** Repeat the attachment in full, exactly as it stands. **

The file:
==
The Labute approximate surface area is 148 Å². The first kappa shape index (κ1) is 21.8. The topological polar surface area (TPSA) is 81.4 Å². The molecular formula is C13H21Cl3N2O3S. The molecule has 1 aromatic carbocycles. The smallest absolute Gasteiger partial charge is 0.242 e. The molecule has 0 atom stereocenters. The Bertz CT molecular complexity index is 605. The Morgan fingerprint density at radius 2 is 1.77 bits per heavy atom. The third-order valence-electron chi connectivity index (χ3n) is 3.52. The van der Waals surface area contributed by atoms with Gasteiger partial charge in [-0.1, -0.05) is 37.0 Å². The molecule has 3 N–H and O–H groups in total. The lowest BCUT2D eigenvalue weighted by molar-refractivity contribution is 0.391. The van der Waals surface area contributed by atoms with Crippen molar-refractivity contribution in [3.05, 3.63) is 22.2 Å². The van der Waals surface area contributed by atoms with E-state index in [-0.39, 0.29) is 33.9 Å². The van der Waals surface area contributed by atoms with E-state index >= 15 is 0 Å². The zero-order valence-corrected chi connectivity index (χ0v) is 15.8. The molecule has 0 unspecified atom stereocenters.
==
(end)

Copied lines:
The Labute approximate surface area is 148 Å². The first kappa shape index (κ1) is 21.8. The topological polar surface area (TPSA) is 81.4 Å². The molecular formula is C13H21Cl3N2O3S. The molecule has 1 aromatic carbocycles. The smallest absolute Gasteiger partial charge is 0.242 e. The molecule has 0 atom stereocenters. The Bertz CT molecular complexity index is 605. The Morgan fingerprint density at radius 2 is 1.77 bits per heavy atom. The third-order valence-electron chi connectivity index (χ3n) is 3.52. The van der Waals surface area contributed by atoms with Gasteiger partial charge in [-0.1, -0.05) is 37.0 Å². The molecule has 3 N–H and O–H groups in total. The lowest BCUT2D eigenvalue weighted by molar-refractivity contribution is 0.391. The van der Waals surface area contributed by atoms with Crippen molar-refractivity contribution in [3.05, 3.63) is 22.2 Å². The van der Waals surface area contributed by atoms with E-state index in [-0.39, 0.29) is 33.9 Å². The van der Waals surface area contributed by atoms with E-state index >= 15 is 0 Å². The zero-order valence-corrected chi connectivity index (χ0v) is 15.8. The molecule has 0 unspecified atom stereocenters.